The wildebeest are chased by four young Maasai boys, wearing black and with their faces painted. Although they look menacing, the attire merely signifies that they have recently undergone the circumcision ceremony, which takes them from being young boys to becoming feared and respected morans (warriors). The white paint which adorns their faces (you can’t see it very clearly in these photos as they are a long way away) is used to repel any ‘evil eyes’ to help aid their recovery after the operation. Armed only with sticks / bows and arrows, the boys wander alone in the wilderness for three months to prove their manhood.

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Even during the Green Season there is a lot of activity around the waterholes.

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Egyptian Geese

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Great White Egret

At a small settlement we see catfish from Lake Manyara drying.

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While the kid is pleased to see us, the mum is none-too-happy with us taking photos of her dinner, so we make a hasty retreat.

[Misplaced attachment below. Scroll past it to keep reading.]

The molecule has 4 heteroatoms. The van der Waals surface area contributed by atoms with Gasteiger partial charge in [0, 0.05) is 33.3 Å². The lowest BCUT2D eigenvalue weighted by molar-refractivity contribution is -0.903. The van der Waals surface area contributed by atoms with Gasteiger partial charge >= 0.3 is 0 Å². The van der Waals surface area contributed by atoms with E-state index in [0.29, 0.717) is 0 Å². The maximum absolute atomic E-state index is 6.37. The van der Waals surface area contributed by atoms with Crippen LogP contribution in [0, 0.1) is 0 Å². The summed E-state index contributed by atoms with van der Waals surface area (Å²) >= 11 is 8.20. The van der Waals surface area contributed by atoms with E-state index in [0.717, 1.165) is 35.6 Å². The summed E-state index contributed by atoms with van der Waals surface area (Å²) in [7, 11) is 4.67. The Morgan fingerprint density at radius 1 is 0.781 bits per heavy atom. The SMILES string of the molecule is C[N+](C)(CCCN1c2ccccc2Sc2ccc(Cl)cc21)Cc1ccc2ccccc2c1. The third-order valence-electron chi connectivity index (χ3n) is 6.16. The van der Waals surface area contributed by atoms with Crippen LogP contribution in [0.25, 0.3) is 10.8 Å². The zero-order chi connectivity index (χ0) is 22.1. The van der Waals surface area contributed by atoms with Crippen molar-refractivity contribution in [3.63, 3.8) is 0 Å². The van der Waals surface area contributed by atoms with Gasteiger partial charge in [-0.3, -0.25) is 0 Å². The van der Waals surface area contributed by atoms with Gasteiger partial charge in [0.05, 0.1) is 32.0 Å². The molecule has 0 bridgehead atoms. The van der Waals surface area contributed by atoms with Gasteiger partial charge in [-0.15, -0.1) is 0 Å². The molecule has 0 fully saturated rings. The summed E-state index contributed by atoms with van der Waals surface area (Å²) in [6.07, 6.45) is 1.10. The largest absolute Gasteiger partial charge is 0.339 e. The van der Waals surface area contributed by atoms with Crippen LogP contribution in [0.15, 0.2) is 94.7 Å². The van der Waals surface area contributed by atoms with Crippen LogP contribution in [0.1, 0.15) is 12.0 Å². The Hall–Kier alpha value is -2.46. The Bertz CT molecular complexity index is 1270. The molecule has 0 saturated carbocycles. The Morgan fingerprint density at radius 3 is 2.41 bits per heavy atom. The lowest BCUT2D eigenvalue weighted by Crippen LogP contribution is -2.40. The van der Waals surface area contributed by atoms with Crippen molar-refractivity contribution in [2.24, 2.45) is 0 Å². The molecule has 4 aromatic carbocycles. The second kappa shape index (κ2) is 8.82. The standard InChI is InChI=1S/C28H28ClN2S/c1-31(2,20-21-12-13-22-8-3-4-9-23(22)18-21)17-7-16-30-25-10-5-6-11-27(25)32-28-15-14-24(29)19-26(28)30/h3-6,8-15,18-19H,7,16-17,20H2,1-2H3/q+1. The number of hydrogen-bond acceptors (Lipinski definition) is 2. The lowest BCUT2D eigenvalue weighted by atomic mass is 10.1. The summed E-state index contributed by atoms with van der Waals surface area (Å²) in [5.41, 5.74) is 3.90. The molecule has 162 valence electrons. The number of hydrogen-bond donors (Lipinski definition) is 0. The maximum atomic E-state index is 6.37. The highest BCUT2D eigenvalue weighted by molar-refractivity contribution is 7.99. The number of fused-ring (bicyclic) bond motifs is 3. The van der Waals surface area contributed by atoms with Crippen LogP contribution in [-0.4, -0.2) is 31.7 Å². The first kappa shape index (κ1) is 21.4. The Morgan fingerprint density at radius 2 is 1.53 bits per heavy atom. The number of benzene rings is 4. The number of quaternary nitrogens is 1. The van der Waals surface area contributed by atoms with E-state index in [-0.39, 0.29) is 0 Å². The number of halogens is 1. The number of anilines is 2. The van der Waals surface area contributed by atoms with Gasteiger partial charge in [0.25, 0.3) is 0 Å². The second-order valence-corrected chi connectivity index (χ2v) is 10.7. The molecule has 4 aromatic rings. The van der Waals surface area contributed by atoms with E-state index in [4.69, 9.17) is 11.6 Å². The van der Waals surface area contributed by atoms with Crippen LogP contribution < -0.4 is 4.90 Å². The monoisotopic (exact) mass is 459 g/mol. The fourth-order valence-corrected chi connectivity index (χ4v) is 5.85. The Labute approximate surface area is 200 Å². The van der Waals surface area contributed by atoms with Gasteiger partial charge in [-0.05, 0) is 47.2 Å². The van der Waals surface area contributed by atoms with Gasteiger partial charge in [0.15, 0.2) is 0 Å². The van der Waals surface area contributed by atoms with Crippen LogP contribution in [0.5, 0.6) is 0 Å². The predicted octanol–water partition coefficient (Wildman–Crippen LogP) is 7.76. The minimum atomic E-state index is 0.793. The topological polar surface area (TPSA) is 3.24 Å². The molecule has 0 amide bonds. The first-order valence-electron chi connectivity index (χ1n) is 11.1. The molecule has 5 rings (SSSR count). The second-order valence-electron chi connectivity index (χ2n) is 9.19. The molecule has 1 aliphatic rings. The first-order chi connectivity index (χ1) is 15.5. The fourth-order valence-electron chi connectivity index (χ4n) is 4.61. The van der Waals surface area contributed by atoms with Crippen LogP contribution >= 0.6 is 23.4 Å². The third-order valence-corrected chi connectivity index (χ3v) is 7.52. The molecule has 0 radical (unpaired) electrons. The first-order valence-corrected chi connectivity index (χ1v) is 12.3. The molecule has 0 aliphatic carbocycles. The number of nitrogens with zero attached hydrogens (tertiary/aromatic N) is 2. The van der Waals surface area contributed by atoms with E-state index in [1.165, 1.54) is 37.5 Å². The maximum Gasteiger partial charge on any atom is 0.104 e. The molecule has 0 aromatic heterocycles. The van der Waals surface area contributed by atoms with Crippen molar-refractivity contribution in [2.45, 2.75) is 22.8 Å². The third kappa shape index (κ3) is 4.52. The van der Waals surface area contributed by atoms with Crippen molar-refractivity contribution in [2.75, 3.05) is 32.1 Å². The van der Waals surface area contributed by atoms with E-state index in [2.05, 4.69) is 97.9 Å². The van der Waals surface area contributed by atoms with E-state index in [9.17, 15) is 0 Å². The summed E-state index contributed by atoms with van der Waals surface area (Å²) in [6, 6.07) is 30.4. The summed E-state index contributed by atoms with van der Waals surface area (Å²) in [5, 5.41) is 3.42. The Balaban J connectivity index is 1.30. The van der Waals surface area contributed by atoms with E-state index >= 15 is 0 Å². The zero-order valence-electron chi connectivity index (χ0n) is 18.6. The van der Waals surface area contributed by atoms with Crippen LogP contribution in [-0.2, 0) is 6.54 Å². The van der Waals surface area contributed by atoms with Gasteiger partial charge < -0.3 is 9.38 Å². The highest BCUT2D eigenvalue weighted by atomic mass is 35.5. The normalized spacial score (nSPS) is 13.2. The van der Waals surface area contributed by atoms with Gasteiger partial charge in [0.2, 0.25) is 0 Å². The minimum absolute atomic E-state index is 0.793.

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Impala Harem – one male will have several females. These gazelles are affectionately known as McDonalds after the M shaped markings on their rumps.

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Impala

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Grey Headed Kingfisher

To me there is something even more special about seeing these wild animals along the side of the road rather than in the actual national parks. I know there are no physical boundaries around the parks so that the animals can wander freely between them, but even so…

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Zebra

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Fischer's Sparrow-Lark

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Maramboi

After three hours or so on the road, we reach the turn-off for Maramboi, our home for the next two nights.